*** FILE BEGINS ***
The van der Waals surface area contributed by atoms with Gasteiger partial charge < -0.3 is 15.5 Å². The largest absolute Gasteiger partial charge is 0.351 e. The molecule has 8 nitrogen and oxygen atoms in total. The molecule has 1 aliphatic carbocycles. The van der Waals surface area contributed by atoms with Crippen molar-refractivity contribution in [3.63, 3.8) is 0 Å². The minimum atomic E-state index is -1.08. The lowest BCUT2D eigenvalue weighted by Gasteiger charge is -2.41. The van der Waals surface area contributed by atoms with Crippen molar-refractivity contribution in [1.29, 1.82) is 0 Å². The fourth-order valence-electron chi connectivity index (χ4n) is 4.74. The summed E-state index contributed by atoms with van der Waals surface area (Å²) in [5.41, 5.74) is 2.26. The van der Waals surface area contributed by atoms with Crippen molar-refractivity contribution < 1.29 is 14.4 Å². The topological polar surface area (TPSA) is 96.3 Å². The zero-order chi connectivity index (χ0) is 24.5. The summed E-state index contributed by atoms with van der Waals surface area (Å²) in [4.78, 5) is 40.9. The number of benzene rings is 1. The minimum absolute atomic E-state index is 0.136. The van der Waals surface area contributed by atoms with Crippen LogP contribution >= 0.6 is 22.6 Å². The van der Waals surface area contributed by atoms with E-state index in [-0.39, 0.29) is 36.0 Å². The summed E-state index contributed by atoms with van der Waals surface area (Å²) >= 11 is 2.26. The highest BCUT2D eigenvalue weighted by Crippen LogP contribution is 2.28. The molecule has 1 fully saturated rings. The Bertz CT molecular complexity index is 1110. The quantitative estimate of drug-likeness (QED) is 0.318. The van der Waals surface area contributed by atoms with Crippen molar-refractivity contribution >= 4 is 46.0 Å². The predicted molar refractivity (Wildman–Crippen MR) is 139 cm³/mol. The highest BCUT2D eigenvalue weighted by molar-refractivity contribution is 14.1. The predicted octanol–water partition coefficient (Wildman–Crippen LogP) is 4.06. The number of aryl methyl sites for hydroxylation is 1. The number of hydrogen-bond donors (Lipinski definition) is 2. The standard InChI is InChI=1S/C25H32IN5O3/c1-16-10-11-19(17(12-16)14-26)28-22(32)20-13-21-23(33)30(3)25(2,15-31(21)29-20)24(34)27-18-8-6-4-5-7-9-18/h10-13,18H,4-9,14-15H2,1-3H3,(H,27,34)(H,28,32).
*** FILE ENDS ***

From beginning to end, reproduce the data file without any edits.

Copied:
The van der Waals surface area contributed by atoms with Gasteiger partial charge < -0.3 is 15.5 Å². The largest absolute Gasteiger partial charge is 0.351 e. The molecule has 8 nitrogen and oxygen atoms in total. The molecule has 1 aliphatic carbocycles. The van der Waals surface area contributed by atoms with Crippen molar-refractivity contribution in [3.63, 3.8) is 0 Å². The minimum atomic E-state index is -1.08. The lowest BCUT2D eigenvalue weighted by Gasteiger charge is -2.41. The van der Waals surface area contributed by atoms with Crippen molar-refractivity contribution in [1.29, 1.82) is 0 Å². The fourth-order valence-electron chi connectivity index (χ4n) is 4.74. The summed E-state index contributed by atoms with van der Waals surface area (Å²) in [5.41, 5.74) is 2.26. The van der Waals surface area contributed by atoms with Crippen molar-refractivity contribution < 1.29 is 14.4 Å². The topological polar surface area (TPSA) is 96.3 Å². The zero-order chi connectivity index (χ0) is 24.5. The summed E-state index contributed by atoms with van der Waals surface area (Å²) in [4.78, 5) is 40.9. The number of benzene rings is 1. The minimum absolute atomic E-state index is 0.136. The van der Waals surface area contributed by atoms with Crippen LogP contribution >= 0.6 is 22.6 Å². The van der Waals surface area contributed by atoms with E-state index in [-0.39, 0.29) is 36.0 Å². The summed E-state index contributed by atoms with van der Waals surface area (Å²) >= 11 is 2.26. The highest BCUT2D eigenvalue weighted by Crippen LogP contribution is 2.28. The molecule has 1 fully saturated rings. The Bertz CT molecular complexity index is 1110. The quantitative estimate of drug-likeness (QED) is 0.318. The van der Waals surface area contributed by atoms with Crippen molar-refractivity contribution >= 4 is 46.0 Å². The predicted molar refractivity (Wildman–Crippen MR) is 139 cm³/mol. The highest BCUT2D eigenvalue weighted by molar-refractivity contribution is 14.1. The predicted octanol–water partition coefficient (Wildman–Crippen LogP) is 4.06. The number of aryl methyl sites for hydroxylation is 1. The number of hydrogen-bond donors (Lipinski definition) is 2. The standard InChI is InChI=1S/C25H32IN5O3/c1-16-10-11-19(17(12-16)14-26)28-22(32)20-13-21-23(33)30(3)25(2,15-31(21)29-20)24(34)27-18-8-6-4-5-7-9-18/h10-13,18H,4-9,14-15H2,1-3H3,(H,27,34)(H,28,32).